The Department of Science and Technology (DOST) officially introduced its hybrid electric train (HET) to the public through an inaugural run on Wednesday morning, April 24, from the Alabang to Binan station of the Philippine National Railways (PNR).
At the Binan Station, train passengers witnessed a ceremonial ribbon cutting and toast for the trainset, led by DOST officials. The group travelled back to the Alabang Station.
The new trainset uses diesel and batteries for its power system. Unlike the LRT and the MRT which uses “catenary and pantograph” as a power source, the hybrid train system has a regenerative braking system that stores up energy to the battery bank.
A pantograph is an apparatus mounted on the roof of an electric train, tram, or electric bus to collect power through contact with an overhead catenary wire.
The new trainset’s chassis and coach are manufactured locally and features fully air-conditioned cabins, as well as wide automatic sliding doors.
Each coach of the hybrid train will have an estimated sitting capacity of 31 passengers although the normal loading capacity will be 169 passengers (6 persons per square meter) per coach. Thus, the whole trainset will have 676 passengers per trainset.
On the other hand, the MRT and the LRT have a normal loading capacity of 240 passengers per coach, while the PNR can accommodate 200 passengers per coach.
During the test run, DOST also unveiled new solutions to the country’s mass transport system during a media conference.
According to DOST secretary Fortunato de la Pena, “the problem of weak mass transport in the Philippines grow everyday as the number of passengers increase and the roads and current transport systems as we know it, remain at a halt. A solution for this problem has been in the works from one government administration to another, since the 1970s. Until now, however, we are still yet to figure out an efficient and cost-effective solution towards a more accessible and hassle-free road. We at DOST, want to be part of that solution.”
He said the DOST intends to address volume and behavior-based traffic congestion, overloading, road pollution, dependence on expensive foreign technology, insufficient mass transportation systems, limited capability to maintain existing systems, lack of local industry for mass transport, and the P3.5 billion economic loss per day due to traffic.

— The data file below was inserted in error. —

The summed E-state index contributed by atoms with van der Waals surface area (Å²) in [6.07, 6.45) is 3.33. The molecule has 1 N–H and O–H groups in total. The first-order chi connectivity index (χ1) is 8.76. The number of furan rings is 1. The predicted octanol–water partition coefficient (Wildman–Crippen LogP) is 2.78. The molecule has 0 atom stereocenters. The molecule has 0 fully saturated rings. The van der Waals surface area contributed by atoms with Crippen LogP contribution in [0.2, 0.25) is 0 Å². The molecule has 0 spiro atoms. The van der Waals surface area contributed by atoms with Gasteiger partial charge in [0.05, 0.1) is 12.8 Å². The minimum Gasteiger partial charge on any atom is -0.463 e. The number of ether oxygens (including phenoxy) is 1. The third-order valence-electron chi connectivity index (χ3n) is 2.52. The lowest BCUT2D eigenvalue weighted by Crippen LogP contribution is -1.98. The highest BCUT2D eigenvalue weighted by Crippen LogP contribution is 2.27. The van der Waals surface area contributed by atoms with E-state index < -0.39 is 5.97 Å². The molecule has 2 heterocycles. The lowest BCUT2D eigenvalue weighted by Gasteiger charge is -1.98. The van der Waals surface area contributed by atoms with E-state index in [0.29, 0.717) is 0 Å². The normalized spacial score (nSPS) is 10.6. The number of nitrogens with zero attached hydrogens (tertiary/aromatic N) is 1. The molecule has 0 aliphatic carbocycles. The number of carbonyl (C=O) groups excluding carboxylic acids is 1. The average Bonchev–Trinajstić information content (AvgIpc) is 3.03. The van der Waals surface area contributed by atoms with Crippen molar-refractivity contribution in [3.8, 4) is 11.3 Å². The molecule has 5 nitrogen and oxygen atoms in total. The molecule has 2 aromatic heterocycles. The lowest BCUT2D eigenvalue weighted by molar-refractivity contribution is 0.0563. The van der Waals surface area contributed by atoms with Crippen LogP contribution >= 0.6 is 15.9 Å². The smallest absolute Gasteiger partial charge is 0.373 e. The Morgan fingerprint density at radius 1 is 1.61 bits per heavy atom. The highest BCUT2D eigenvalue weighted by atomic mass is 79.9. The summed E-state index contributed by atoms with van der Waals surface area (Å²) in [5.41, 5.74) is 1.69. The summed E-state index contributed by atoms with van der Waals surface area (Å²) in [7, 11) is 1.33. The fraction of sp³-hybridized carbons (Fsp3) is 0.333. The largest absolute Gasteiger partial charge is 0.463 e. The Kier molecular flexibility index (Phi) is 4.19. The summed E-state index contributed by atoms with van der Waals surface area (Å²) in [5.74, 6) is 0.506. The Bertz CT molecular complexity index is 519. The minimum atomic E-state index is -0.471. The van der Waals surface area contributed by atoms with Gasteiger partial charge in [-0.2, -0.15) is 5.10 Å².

De la Pena shared that the automated gateway transit, the hybrid electric train in PNR, and the hybrid electric road train in Isabela are DOST’s mass transport projects that are now available to the public.
In addition to this, he highlighted new transport projects that the department has supported. One of these is the Local Traffic Simulator or LocalSim. It is a microscopic traffic simulation software that is designed to be used by road and traffic engineers as a decision support system for effective traffic management.
The Detection and Identification of Legitimate Public Utility Vehicles (DILAW) is a system made up of devices that easily determine colorum vehicles.
Lastly, the Contactless Apprehension of Traffic Violators on 24-hour Basis, All Vehicle Detection System or CATCH-ALL is a camera-based traffic management system for traffic violations detection.
The DOST’s Philippine Council for Industry, Energy, and Emerging Technology Research and Development (PCIEERD) has also supported startups that have products and services that are also mass transport solutions.
The Futuristic Aviation and Maritime Enterprose (FAME) developed transponders for aircrafts, vessels, and vehicles for cost-effective monitoring and tracking. Rurok Industries is an innovative bike company that aims to deliver engineered, versatile bikes that contain highly efficient suspension systems to adapt to different terrains.
“Apart from producing new systems that would add to our current lineup of mass transport technologies, we also want to ensure that each solution we offer speaks of the quality we are committed to providing to the people. Through DOST’s mass transport solutions and intelligent transport systems, we are providing the public with fast, productive, and cost-effective options,” De la Pena said.